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Justice, Justice Shalt Thou Pursue: The Philosopher of Rational Liberalism

The Rigorous Compassion of John Rawls
Douglas Martin, The New York Times 26.November.2002  

John Rawls, the American political theorist whose work gave new meaning and resonance to the concepts of justice and liberalism, died on Sunday.

The publication of his book "A Theory of Justice" in 1971 was perceived as a watershed moment in modern philosophy and came at a time of furious national debate over the Vietnam War and the fight for racial equality. Not only did it veer from the main current of philosophical thought, which was then logic and linguistic analysis, it also stimulated a revival of attention to moral philosophy. Dr. Rawls made a sophisticated argument for a new concept of justice, based on simple fairness.

Before Dr. Rawls, the concept of utilitarianism, meaning that a society ought to work for the greatest good of the greatest number of people, held sway as the standard for social justice. He wrote that this approach could ride roughshod over the rights of minorities. Moreover, the liberty of an individual is of only secondary importance compared with the majority's interests.

His new theory began with two principles. The first was that each individual has a right to the most extensive basic liberty compatible with the same liberty for others. The second was that social and economic inequalities are just only to the extent that they serve to promote the well-being of the least advantaged.

But how could people agree to structure a society in accordance with these two principles? Dr. Rawls's response was to revive the concept of the social contract developed earlier by thinkers like Thomas Hobbes, John Locke and Jean Jacques Rousseau.

For people to make the necessary decisions to arrive at the social contract, Dr. Rawls introduced the concept of a "veil of ignorance." This meant that each person must select rules to live by without knowing whether he will be prosperous or destitute in the society governed by the rules he chooses. He called this the "original position."

An individual in the "original position" will choose the society in which the worst possible position — which, for all he knows, will be his — is better than the worst possible position in any other system.

The result, Dr. Rawls argued, was that the least fortunate would be best protected. The lowest rung of society would be higher. Though inequalities would not be abolished by favoring the neediest, they would be minimized, he argued.


In later works, Dr. Rawls expanded his arguments to suggest how a pluralistic society can be just to all its members. His idea was that the public could reason things out, provided comprehensive religious or philosophical doctrines are avoided. Dr. Rawls, like Kant, whom he revered, believed that as liberal democracies capable of such reasonableness spread, wars would be avoided.

Dr. Rawls's impact is suggested by the 5,000 books or articles that took up the discussion. Many who bought Dr. Rawls's book — which sold 200,000 copies, a huge number for an academic work — were dazzled by his intellectual dexterity and moral clarity. Ben Rogers wrote in 1999 in The New Statesman that "Rawls has been recognized as the most important English-speaking philosopher of his generation." Mr. Rogers went on to say that Dr. Rawls "through a mixture of bold thought experiment, conceptual rigor and historical imagination, more or less invented analytic political thought."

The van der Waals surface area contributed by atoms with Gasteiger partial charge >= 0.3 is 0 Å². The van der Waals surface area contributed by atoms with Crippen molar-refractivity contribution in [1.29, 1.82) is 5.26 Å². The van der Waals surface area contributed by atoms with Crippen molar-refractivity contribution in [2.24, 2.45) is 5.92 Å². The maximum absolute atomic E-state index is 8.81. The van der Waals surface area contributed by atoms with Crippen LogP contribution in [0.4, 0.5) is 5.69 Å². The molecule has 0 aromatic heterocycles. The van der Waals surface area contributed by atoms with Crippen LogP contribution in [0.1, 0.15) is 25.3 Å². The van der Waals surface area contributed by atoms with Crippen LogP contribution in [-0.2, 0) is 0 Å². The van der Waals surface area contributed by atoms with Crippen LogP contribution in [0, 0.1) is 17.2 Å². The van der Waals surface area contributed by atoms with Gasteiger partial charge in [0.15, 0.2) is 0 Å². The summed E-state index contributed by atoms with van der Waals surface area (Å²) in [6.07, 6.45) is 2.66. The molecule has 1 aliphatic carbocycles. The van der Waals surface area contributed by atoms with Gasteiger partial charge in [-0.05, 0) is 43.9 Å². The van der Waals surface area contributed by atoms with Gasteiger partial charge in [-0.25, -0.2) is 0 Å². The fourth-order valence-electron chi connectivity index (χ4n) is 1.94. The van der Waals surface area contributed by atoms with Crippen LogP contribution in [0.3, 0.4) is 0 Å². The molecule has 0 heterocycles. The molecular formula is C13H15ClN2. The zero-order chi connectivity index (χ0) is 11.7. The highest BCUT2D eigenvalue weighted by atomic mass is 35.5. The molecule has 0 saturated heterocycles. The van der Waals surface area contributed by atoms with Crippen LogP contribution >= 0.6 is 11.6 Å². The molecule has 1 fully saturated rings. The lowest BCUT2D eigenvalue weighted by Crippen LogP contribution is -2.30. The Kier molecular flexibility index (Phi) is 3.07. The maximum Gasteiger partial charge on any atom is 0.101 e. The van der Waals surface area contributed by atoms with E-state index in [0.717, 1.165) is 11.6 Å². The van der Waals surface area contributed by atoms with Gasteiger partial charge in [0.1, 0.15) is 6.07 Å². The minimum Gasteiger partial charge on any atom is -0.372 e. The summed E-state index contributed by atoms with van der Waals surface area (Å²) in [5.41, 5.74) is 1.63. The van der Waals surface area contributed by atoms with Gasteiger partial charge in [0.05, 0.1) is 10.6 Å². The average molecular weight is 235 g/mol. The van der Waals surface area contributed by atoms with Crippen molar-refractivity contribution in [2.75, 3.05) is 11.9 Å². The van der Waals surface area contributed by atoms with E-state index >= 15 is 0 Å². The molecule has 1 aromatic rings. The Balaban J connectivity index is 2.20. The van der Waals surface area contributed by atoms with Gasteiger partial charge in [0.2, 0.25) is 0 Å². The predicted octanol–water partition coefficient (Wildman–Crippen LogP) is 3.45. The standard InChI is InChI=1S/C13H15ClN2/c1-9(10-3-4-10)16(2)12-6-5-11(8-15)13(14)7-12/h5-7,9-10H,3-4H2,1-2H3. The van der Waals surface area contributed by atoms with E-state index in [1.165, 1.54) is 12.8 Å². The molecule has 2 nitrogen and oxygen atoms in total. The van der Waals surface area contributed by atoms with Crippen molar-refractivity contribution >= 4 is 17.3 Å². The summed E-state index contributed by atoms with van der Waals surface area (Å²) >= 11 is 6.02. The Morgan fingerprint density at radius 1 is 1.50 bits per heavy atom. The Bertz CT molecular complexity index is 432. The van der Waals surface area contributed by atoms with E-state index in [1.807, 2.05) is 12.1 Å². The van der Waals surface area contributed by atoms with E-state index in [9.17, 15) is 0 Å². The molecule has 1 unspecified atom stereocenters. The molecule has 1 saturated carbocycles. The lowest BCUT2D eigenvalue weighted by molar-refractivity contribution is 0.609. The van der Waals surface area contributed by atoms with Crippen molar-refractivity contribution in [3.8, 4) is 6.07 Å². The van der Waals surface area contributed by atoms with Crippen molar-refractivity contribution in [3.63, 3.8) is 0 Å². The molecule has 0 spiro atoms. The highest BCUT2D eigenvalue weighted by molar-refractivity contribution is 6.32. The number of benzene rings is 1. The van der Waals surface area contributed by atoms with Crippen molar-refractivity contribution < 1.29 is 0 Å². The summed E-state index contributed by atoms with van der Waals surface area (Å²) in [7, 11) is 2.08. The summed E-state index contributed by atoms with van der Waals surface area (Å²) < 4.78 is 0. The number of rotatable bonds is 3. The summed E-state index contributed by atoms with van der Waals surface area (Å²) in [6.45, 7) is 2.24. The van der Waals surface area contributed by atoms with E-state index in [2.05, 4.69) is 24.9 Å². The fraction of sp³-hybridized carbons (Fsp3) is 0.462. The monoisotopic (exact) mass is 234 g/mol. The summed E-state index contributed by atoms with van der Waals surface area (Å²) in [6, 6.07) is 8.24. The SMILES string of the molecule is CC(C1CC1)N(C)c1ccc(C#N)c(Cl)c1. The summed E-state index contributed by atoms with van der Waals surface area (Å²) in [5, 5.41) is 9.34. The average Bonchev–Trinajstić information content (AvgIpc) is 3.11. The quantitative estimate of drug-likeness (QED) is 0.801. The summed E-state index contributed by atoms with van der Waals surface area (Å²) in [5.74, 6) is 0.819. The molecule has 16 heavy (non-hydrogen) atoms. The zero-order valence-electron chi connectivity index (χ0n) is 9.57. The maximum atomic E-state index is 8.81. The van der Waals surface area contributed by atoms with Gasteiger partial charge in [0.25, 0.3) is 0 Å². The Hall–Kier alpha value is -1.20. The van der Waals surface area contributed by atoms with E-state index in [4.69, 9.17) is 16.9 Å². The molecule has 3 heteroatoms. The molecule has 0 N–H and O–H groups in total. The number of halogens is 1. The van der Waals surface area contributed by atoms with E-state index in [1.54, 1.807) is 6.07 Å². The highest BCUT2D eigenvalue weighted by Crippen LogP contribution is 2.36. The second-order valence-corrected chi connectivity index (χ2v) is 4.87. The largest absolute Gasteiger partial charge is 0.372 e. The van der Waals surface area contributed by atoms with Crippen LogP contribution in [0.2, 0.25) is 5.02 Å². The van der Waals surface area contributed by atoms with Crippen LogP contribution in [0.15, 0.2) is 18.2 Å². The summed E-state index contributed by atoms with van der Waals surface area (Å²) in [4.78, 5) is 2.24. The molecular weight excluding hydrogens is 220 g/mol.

John Bordley Rawls was born the second of five sons in Baltimore on Feb. 21, 1921. His father, William Lee Rawls, did not attend law school but through a clerkship at a law firm learned enough to become a lawyer and argue cases before the Supreme Court. His mother's advocacy of voting rights for women, among other issues, greatly influenced his own political and moral development.

He graduated from the Kent School in Connecticut and from Princeton University, and planned to become a minister. But after serving as a combat infantryman in the South Pacific in World War II, he gave up his aspiration without explaining why, his wife said.

He returned to Princeton and earned a doctorate in philosophy, a decision he always explained by joking that he was not good enough in music or math. His interest in developing a theory of justice began in graduate school.

He taught at Oxford, Cornell and the Massachusetts Institute of Technology before settling at Harvard, where his final position was James Bryant Conant university professor emeritus. His books included "Political Liberalism" (Columbia, 1993); Collected Papers (Harvard, 1999); "The Law of Peoples; with, The Idea of Public Reason Revisited" (Harvard, 1999) and "Justice as Fairness, a Restatement" (Harvard, 2001).

A modest, tweedy man, he turned down hundreds of honorary degrees, and accepted them only from universities with which he was associated (Oxford, Princeton, Harvard). In 1999, he won a National Humanities Medal, with the citation noting his success in helping women enter the ranks of a male-dominated field.

Dr. Rawls's concern for justice and individual happiness is seen in a story from Harvard. When a candidate was defending his dissertation, Dr. Rawls noticed the sun shining in his eyes. He positioned himself between the candidate and the sunlight for the rest of the session.